Elder Law and Medicaid Planning
“Elder law” is an umbrella term for the various aspects of law that have an impact on the lives of older people. It can include estate planning, long-term care planning, and representation regarding government benefits and other financial matters. In short, elder law involves advocating for the needs of seniors and those who love and care for them.
At Schroeder, Blankemeyer and Clinton, LLC, we take pride in developing relationships with our clients that last for years, decades, and sometimes, for generations. We are present as our clients’ needs change, available to help with legal issues that arise as they age. Our attorneys can help you resolve urgent concerns as well as to plan for the future.
Ohio Elder Law Services
Elder law attorneys have a saying: “It’s never too late to plan, but it’s never too soon to plan, either.” Obviously, it is ideal to plan ahead for your needs or those of a loved one whenever possible. Sometimes, of course, emergencies happen. Even—or especially—then, the services of an experienced Ohio elder law attorney can make things easier, offering answers and clarity when decisions must be made quickly.
Our elder law services include:
- Estate planning
- Powers of attorney
- Advance medical directives
- Coordinating and financing long-term care
- Elder neglect and abuse review and guidance
- Financial abuse issues of seniors
- Medicaid planning and eligibility
Over a third of all Americans who reach age 65 will need care in a nursing home or long-term care facility in their lifetimes. Unfortunately, the cost of that care can reach $100,000 per year or more. Medicare and Medicaid are not “cure-alls” and few people can afford indefinitely to pay for their care.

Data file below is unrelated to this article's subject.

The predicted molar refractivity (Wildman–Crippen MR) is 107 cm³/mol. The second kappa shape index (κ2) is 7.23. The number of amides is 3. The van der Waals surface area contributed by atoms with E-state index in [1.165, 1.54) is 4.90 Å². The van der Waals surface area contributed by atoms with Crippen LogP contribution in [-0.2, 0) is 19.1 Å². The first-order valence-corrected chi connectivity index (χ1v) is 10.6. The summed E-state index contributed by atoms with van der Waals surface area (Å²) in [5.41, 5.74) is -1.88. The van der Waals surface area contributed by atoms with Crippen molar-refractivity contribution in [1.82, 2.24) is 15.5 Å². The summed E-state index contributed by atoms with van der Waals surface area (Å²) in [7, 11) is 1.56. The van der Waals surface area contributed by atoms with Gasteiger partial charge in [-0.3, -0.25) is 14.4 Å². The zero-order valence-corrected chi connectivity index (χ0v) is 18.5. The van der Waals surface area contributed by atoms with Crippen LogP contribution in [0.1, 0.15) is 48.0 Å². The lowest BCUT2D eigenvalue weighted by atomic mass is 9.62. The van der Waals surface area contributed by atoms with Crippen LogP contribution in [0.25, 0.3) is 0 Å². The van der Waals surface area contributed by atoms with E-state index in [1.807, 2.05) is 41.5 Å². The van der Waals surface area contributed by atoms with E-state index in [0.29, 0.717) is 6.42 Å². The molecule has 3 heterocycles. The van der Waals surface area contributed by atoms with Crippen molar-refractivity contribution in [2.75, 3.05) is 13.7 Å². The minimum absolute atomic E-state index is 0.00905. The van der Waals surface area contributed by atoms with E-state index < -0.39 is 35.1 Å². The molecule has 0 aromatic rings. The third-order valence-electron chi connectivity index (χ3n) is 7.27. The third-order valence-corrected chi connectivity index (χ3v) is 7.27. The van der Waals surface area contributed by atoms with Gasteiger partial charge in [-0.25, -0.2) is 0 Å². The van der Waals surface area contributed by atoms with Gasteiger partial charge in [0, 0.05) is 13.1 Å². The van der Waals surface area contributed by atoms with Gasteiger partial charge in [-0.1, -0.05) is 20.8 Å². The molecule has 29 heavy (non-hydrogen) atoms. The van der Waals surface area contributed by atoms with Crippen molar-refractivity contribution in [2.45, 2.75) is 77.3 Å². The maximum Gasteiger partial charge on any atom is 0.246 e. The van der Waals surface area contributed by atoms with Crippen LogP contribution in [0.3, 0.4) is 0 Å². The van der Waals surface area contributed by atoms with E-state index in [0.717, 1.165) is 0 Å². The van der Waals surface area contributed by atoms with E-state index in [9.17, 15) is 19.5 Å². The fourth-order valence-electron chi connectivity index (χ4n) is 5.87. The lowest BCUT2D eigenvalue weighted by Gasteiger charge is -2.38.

Medicaid Planning for Ohio Nursing Home Care
Medicaid planning is a significant component of our elder law services. Although Medicaid does cover nursing home care, most residents have to “spend down” their own assets in order to qualify. Simply giving away assets to loved ones can create more problems than it may solve. Medicaid has a five-year “look back” period. If, during the five years before applying for Medicaid, you transfer assets for less than their fair market value, you may not qualify for Medicaid when you need it most.
Fortunately, there are legal ways to preserve your hard-earned assets for your loved ones while still qualifying for Medicaid assistance. Our experienced Ohio Medicaid planning attorneys can explain the law and how it applies to your unique situation, as well as exploring your options with you.
If, like many people, you or a loved one find yourself in a situation where care is needed immediately, you may not have the luxury of planning ahead. However, there may still be avenues for protecting some assets while qualifying for assistance.
The sooner you are able to qualify for Medicaid assistance, the greater the financial relief for your family. Every month you must pay out-of-pocket for care may represent lost asset preservation options. Let us offer you the guidance you need to navigate the Medicaid qualification process.